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Managing Editor, Diabetes in Control

Managing Editor, Diabetes in Control

DIC’s Most Popular Articles 2017

2017 was book-ended by the ADA: the new 2017 guidelines were the most popular article in January, and in December the 2018 guidelines took center stage. Please take a look back with us at everything that happened in between. We thank you for your readership this year, and look forward to sharing the important diabetes news of 2018.

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Survey Says: Your Thoughts in 2017

In 2017, we offered weekly survey questions on topics ranging from standard tests, to new drugs, to opinions on CGMs, to personal exercise habits - and you answered. Here are the survey questions that drew the most response this year.

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Name that Article

Can you name the one most-viewed DIC article in 2017? Your choices are: a) Health Benefits from Intermittent Fasting b) 1-Hour Post-Prandial Glucose Predicts Risk For Type 2 Diabetes c) New ADA 2017 Standards d) Type 1 Cured in Mice e)The Future For Insulin Pump Companies: Who Will Survive? Follow the link to see the correct answer!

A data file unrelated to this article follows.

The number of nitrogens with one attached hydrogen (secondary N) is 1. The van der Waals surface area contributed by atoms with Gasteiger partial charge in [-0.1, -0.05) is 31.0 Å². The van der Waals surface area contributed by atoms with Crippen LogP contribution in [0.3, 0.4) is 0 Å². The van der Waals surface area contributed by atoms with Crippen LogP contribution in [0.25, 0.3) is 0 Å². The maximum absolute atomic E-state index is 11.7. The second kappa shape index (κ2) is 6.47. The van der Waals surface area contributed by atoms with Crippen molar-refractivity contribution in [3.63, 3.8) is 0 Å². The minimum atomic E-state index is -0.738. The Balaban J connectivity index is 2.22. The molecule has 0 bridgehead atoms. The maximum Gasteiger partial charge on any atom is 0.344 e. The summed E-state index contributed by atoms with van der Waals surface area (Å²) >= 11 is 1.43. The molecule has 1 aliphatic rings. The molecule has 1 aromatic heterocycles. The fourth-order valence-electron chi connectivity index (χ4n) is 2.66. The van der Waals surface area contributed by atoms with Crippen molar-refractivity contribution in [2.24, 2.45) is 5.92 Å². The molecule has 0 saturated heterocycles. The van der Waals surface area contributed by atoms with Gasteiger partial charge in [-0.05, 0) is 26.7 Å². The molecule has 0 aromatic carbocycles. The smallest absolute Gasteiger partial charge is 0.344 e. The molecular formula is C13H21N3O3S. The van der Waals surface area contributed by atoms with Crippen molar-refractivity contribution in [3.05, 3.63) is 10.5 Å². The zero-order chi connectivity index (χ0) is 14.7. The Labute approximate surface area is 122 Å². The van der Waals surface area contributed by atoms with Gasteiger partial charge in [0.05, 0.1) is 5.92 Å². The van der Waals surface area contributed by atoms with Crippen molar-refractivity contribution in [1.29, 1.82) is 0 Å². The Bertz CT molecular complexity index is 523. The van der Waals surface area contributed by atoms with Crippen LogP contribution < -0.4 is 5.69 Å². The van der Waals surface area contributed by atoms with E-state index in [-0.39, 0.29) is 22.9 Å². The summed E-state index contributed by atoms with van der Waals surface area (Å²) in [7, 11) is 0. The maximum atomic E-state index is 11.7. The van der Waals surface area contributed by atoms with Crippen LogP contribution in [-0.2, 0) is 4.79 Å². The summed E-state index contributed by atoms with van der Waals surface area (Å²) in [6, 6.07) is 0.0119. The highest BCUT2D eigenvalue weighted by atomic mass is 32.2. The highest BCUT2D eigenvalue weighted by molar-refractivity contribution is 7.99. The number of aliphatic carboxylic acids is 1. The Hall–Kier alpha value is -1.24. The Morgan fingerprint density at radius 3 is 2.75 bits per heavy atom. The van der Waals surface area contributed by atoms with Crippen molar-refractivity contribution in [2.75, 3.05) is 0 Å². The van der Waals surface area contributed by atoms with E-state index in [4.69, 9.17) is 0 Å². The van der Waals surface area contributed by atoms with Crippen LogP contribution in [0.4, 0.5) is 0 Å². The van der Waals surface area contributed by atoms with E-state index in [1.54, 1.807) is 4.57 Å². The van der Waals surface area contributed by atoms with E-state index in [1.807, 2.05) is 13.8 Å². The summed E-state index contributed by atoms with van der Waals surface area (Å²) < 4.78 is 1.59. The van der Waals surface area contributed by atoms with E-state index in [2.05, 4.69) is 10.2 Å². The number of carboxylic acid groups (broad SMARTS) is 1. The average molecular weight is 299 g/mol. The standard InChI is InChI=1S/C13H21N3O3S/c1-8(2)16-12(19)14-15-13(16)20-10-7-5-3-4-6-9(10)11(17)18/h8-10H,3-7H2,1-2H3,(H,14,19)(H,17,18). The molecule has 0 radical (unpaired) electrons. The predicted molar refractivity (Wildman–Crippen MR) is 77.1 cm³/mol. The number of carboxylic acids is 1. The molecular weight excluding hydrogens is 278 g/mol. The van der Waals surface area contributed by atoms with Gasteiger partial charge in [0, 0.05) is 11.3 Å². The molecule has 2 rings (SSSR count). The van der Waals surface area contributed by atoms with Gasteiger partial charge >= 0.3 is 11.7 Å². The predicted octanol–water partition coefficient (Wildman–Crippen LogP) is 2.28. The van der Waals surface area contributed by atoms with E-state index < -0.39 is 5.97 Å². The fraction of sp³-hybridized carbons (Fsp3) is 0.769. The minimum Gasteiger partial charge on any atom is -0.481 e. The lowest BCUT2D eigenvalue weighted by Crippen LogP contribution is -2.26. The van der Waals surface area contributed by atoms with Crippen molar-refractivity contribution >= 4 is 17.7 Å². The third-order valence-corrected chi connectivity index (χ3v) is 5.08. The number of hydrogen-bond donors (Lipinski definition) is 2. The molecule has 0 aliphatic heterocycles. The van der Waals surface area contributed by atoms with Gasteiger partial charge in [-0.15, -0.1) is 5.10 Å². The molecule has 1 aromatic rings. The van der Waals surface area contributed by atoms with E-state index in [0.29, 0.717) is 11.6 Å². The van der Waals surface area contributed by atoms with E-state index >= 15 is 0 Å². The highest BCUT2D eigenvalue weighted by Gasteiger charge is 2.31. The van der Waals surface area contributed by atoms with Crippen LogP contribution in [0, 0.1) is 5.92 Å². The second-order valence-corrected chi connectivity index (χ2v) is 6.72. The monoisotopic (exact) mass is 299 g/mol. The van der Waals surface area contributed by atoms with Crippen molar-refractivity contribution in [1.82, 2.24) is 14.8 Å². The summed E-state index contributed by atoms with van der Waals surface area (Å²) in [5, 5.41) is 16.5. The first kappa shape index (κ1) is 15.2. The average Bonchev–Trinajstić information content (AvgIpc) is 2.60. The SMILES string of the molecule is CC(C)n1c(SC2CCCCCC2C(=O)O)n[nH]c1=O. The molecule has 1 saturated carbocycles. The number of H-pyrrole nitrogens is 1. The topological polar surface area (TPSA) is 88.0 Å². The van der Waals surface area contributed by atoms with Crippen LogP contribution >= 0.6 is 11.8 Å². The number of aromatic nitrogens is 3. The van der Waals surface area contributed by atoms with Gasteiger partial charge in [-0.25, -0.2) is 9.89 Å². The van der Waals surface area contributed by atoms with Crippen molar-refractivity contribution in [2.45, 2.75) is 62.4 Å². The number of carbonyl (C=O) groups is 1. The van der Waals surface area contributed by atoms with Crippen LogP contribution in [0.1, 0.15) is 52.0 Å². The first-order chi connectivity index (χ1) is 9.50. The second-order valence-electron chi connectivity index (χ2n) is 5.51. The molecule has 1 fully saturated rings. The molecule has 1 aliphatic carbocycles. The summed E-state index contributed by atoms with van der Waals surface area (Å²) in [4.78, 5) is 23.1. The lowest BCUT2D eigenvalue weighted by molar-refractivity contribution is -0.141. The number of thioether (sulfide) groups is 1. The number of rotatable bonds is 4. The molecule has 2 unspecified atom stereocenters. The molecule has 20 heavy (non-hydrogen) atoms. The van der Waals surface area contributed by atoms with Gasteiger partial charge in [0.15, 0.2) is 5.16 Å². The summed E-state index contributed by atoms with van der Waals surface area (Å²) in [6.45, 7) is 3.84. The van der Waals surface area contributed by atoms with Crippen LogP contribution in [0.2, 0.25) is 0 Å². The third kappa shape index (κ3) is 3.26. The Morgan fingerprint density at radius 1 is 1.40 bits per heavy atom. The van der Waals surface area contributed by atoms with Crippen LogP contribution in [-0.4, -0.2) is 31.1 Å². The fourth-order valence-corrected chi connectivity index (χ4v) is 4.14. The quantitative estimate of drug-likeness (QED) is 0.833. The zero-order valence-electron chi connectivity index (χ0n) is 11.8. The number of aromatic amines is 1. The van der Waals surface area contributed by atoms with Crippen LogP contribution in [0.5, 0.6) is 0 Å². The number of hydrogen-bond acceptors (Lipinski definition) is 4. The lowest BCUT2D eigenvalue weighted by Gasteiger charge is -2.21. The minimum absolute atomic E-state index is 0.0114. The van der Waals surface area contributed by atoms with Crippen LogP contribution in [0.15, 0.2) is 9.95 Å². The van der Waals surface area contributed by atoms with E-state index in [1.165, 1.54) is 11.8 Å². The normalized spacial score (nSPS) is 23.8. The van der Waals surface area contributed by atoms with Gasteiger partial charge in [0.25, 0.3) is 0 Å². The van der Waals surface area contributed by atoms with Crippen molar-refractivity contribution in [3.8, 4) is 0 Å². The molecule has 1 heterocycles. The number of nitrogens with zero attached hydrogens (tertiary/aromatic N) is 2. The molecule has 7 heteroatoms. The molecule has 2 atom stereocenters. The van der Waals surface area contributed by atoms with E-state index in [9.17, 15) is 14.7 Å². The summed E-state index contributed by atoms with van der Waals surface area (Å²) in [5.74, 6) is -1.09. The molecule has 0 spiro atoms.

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International Textbook of Diabetes Mellitus, 4th Ed., Excerpt #105: Treatment of Nonalcoholic Fatty Liver Disease and Nonalcoholic Steatohepatitis Part 3

Combined dietary intervention and exercise: The available information on the role of combined lifestyle interventions (hypocaloric diets plus exercise) in patients with NAFLD is much more extensive, with several randomized, controlled trials showing significant benefit with this comprehensive approach. Again, the overall reduction in liver fat reported in most of these trials has been strongly correlated with the amount of weight loss.

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The Next CGMS is the Senseonics Eversence System

Once given FDA approval, the Senseonics Eversence System will be the fourth CGMS available in the U.S. It was submitted to the FDA for premarket approval last October, supported by data from a 90-patient pivotal trial of the device. The trial followed adults with type 1 or type 2 diabetes over 90 days of CGM sensor wearing. This is an implantable CGM system that is currently approved in Europe. The sensor sits just under your skin and can stay there for anywhere from 90-180 days.

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Alzheimer’s Gene Linked to Diabetes

Researchers found that the Alzheimer’s gene ApoE4 could be linked to type 3 diabetes. The Apolipoprotein E (APOE) gene is one of the strongest genetic risk factors for Alzheimer’s disease. Diabetes and impaired insulin signaling in the brain are linked to the development of Alzheimer’s disease. This study shows how …

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